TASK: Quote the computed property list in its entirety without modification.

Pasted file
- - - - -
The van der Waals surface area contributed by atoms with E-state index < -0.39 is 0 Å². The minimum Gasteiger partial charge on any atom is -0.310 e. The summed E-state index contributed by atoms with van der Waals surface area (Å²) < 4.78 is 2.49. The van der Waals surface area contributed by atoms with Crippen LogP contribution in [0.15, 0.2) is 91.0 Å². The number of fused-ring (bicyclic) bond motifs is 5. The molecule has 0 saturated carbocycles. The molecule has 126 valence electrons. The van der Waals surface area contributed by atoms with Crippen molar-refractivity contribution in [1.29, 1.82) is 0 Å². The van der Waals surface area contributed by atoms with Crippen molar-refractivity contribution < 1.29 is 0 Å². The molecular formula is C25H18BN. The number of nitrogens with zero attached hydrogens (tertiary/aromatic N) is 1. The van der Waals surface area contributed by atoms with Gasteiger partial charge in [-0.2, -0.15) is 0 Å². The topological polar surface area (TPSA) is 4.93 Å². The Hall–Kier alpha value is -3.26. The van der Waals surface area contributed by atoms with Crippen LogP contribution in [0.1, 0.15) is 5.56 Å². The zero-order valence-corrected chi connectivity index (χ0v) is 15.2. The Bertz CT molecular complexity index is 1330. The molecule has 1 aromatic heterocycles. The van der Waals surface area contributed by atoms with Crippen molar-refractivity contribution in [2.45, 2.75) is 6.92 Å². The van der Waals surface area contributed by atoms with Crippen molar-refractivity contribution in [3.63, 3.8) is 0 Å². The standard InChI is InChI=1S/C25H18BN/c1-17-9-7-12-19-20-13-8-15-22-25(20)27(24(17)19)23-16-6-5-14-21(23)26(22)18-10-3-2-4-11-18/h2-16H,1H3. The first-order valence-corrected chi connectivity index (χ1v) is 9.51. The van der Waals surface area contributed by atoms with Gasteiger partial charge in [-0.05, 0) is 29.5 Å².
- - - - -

The van der Waals surface area contributed by atoms with E-state index < -0.39 is 0 Å². The minimum Gasteiger partial charge on any atom is -0.310 e. The summed E-state index contributed by atoms with van der Waals surface area (Å²) < 4.78 is 2.49. The van der Waals surface area contributed by atoms with Crippen LogP contribution in [0.15, 0.2) is 91.0 Å². The number of fused-ring (bicyclic) bond motifs is 5. The molecule has 0 saturated carbocycles. The molecule has 126 valence electrons. The van der Waals surface area contributed by atoms with Crippen molar-refractivity contribution in [1.29, 1.82) is 0 Å². The van der Waals surface area contributed by atoms with Crippen molar-refractivity contribution < 1.29 is 0 Å². The molecular formula is C25H18BN. The number of nitrogens with zero attached hydrogens (tertiary/aromatic N) is 1. The van der Waals surface area contributed by atoms with Gasteiger partial charge in [-0.2, -0.15) is 0 Å². The topological polar surface area (TPSA) is 4.93 Å². The Hall–Kier alpha value is -3.26. The van der Waals surface area contributed by atoms with Crippen LogP contribution in [0.1, 0.15) is 5.56 Å². The zero-order valence-corrected chi connectivity index (χ0v) is 15.2. The Bertz CT molecular complexity index is 1330. The molecule has 1 aromatic heterocycles. The van der Waals surface area contributed by atoms with Crippen molar-refractivity contribution in [2.45, 2.75) is 6.92 Å². The van der Waals surface area contributed by atoms with Crippen molar-refractivity contribution in [3.63, 3.8) is 0 Å². The standard InChI is InChI=1S/C25H18BN/c1-17-9-7-12-19-20-13-8-15-22-25(20)27(24(17)19)23-16-6-5-14-21(23)26(22)18-10-3-2-4-11-18/h2-16H,1H3. The first-order valence-corrected chi connectivity index (χ1v) is 9.51. The van der Waals surface area contributed by atoms with Gasteiger partial charge in [-0.05, 0) is 29.5 Å².